Automation hasn’t required high-end hardware in one NOAA office

A one-man show overseeing the agency's administrative local area network has automated basic IT processes on a tight budget.
JPSS-1 / NOAA-20
Ball Aerospace engineers and technicians perform final checks in August 2017 on the JPSS-1 weather satellite — now known as NOAA 20 — in the cleanroom prior to shipment to Vandenberg Air Force Base. (NOAA Satellites / Flickr)

The office that shares federal weather data with the world has gotten thrifty in automating its IT processes, a move that allows most of its budget to go toward its biggest job — operating weather satellite systems.

At the National Environmental Satellite, Data, and Information Service (NESDIS), Senior Systems Engineer Michael Raugh manages the administrative local area network — one system with nine sites — by himself. Two years ago, he persuaded the agency — a subsidiary of the National Oceanic and Atmospheric Administration — to make Red Hat’s open source Ansible Tower its automation hub.

“You do not need really high-end hardware for this — or at least really fancy, brand-name hardware,” Raugh said Tuesday as part of a Red Hat Government Symposium panel. “You can get commodity hardware and save your money for automation, where the real payback is.”

Raugh said the office can’t afford Dell servers or other brands more synonymous with government contracts, so it opted for Supermicro servers with Cumulus Linux switches instead.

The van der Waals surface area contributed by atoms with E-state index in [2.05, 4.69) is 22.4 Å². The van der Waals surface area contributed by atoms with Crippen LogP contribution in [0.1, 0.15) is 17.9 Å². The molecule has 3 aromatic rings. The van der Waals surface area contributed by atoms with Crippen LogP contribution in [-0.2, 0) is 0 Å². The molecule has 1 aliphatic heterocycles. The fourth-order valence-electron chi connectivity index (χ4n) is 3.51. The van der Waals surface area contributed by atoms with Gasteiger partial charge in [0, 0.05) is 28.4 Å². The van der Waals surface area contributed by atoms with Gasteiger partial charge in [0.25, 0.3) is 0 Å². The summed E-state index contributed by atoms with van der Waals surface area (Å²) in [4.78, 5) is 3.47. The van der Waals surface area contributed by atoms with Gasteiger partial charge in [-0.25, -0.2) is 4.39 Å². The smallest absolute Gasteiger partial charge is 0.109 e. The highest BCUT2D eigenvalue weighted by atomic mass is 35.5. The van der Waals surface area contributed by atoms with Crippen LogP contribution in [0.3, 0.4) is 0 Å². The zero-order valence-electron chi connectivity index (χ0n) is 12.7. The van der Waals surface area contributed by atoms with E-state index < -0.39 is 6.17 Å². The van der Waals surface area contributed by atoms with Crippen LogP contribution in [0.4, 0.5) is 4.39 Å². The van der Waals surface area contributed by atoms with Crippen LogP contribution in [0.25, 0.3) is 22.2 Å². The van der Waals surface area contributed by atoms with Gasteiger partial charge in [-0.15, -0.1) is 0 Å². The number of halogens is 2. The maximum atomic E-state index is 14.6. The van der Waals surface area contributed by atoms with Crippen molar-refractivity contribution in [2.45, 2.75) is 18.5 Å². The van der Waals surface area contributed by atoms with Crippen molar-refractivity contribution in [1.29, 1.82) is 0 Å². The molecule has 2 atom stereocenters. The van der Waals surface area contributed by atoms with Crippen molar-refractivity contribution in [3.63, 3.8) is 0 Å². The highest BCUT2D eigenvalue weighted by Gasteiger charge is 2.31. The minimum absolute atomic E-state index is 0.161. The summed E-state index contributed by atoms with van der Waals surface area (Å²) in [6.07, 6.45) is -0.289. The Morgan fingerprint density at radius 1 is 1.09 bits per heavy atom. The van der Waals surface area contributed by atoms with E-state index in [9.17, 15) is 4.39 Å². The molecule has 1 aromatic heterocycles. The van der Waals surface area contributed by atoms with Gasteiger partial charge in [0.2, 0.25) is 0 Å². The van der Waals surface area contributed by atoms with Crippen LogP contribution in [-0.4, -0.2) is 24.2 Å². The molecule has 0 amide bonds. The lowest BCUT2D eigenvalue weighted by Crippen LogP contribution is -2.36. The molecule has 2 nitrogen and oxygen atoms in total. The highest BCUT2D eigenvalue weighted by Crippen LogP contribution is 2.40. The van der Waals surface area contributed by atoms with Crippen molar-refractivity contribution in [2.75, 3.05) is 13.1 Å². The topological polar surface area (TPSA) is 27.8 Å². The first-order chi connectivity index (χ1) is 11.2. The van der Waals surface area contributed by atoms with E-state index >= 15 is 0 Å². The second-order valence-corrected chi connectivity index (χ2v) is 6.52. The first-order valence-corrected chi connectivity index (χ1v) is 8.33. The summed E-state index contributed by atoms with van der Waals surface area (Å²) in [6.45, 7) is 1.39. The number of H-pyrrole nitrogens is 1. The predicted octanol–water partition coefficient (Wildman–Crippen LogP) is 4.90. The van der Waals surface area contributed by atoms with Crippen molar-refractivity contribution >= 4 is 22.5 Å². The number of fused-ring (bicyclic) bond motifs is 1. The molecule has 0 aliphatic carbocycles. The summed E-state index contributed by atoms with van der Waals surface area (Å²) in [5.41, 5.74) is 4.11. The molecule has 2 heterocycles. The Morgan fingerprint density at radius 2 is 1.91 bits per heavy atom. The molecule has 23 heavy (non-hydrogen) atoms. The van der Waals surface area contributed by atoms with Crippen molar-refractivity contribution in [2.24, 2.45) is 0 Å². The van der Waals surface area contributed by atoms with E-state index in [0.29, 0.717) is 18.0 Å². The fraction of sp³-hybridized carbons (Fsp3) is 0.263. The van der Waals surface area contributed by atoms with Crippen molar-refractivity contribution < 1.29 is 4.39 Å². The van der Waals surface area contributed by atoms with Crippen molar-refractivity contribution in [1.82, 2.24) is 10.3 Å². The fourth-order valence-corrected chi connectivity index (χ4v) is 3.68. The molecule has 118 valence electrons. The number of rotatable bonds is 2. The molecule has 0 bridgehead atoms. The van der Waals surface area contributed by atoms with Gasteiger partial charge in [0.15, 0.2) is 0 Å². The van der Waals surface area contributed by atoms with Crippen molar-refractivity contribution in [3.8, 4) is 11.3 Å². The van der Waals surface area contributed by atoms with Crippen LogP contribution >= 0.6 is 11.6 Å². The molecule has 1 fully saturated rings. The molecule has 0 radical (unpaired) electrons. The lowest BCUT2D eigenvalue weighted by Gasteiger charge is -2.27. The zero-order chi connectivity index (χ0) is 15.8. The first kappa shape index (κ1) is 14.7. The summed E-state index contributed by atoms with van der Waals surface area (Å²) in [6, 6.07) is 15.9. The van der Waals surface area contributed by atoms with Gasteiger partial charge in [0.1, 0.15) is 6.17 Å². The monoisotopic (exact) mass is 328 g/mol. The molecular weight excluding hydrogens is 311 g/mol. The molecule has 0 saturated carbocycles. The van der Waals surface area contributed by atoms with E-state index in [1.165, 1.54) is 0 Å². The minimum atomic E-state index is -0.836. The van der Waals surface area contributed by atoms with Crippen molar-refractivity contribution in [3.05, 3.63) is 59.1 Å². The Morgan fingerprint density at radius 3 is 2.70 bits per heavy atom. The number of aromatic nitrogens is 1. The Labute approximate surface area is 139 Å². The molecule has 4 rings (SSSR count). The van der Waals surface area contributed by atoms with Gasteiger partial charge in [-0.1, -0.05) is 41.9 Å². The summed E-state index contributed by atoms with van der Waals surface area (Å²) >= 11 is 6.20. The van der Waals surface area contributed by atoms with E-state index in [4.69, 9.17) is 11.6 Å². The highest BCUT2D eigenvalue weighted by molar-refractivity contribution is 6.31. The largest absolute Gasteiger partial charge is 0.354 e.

The network faced its biggest test in February, when Raugh suffered a stroke and was on leave for several months.

“Ansible Tower kept running while I was not there, which is good because nobody knew how to do anything with it,” Raugh said.

Since his return, Raugh has automated other processes like the scheduling of backups and recycling weblogs.

He’s also working with Ansible and Red Hat on performance tuning because the Tower is struggling under its workload. Providing feedback upstream has led to several bug fixes, Raugh said.

“I spend a couple of hours with my baseline security system, and I changed the execution time on that from 40 minutes to 10 minutes,” he said. “Now I’ve got a lot more bandwidth.”


With basic processes automated, Raugh said he now has time to focus on real-time database replication from onsite to offsite, and a new monitoring system.

NESDIS, he notes, works with all the big public and private weather-forecasting services, including the National Weather Service, AccuWeather and the Weather Channel.

Dave Nyczepir

Written by Dave Nyczepir

Dave Nyczepir is a technology reporter for FedScoop. He was previously the news editor for Route Fifty and, before that, the education reporter for The Desert Sun newspaper in Palm Springs, California. He covered the 2012 campaign cycle as the staff writer for Campaigns & Elections magazine and Maryland’s 2012 legislative session as the politics reporter for Capital News Service at the University of Maryland, College Park, where he earned his master’s of journalism.

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